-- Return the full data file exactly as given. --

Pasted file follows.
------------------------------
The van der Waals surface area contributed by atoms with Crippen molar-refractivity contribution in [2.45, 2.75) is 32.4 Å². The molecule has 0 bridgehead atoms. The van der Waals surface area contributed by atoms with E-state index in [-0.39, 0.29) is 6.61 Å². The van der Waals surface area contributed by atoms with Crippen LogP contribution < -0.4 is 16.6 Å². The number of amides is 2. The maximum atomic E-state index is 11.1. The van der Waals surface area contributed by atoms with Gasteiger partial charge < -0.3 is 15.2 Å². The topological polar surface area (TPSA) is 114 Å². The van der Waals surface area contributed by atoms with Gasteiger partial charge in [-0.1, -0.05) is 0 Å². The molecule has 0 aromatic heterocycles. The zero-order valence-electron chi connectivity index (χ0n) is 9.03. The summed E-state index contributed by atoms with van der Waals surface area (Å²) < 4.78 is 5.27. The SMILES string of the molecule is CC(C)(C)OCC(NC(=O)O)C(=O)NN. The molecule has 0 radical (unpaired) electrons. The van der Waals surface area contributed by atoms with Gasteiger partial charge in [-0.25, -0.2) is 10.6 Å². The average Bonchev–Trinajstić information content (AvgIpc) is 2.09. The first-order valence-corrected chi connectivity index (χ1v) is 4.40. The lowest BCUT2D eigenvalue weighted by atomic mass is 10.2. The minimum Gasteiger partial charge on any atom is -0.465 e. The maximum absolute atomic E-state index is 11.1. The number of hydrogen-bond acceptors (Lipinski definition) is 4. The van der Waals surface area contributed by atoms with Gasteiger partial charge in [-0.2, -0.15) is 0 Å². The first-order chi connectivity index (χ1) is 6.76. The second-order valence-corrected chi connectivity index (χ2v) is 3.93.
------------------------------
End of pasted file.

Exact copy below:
The van der Waals surface area contributed by atoms with Crippen molar-refractivity contribution in [2.45, 2.75) is 32.4 Å². The molecule has 0 bridgehead atoms. The van der Waals surface area contributed by atoms with E-state index in [-0.39, 0.29) is 6.61 Å². The van der Waals surface area contributed by atoms with Crippen LogP contribution < -0.4 is 16.6 Å². The number of amides is 2. The maximum atomic E-state index is 11.1. The van der Waals surface area contributed by atoms with Gasteiger partial charge < -0.3 is 15.2 Å². The topological polar surface area (TPSA) is 114 Å². The van der Waals surface area contributed by atoms with Gasteiger partial charge in [-0.1, -0.05) is 0 Å². The molecule has 0 aromatic heterocycles. The zero-order valence-electron chi connectivity index (χ0n) is 9.03. The summed E-state index contributed by atoms with van der Waals surface area (Å²) < 4.78 is 5.27. The SMILES string of the molecule is CC(C)(C)OCC(NC(=O)O)C(=O)NN. The molecule has 0 radical (unpaired) electrons. The van der Waals surface area contributed by atoms with Gasteiger partial charge in [-0.25, -0.2) is 10.6 Å². The average Bonchev–Trinajstić information content (AvgIpc) is 2.09. The first-order valence-corrected chi connectivity index (χ1v) is 4.40. The lowest BCUT2D eigenvalue weighted by atomic mass is 10.2. The minimum Gasteiger partial charge on any atom is -0.465 e. The maximum absolute atomic E-state index is 11.1. The number of hydrogen-bond acceptors (Lipinski definition) is 4. The van der Waals surface area contributed by atoms with Gasteiger partial charge in [-0.2, -0.15) is 0 Å². The first-order chi connectivity index (χ1) is 6.76. The second-order valence-corrected chi connectivity index (χ2v) is 3.93.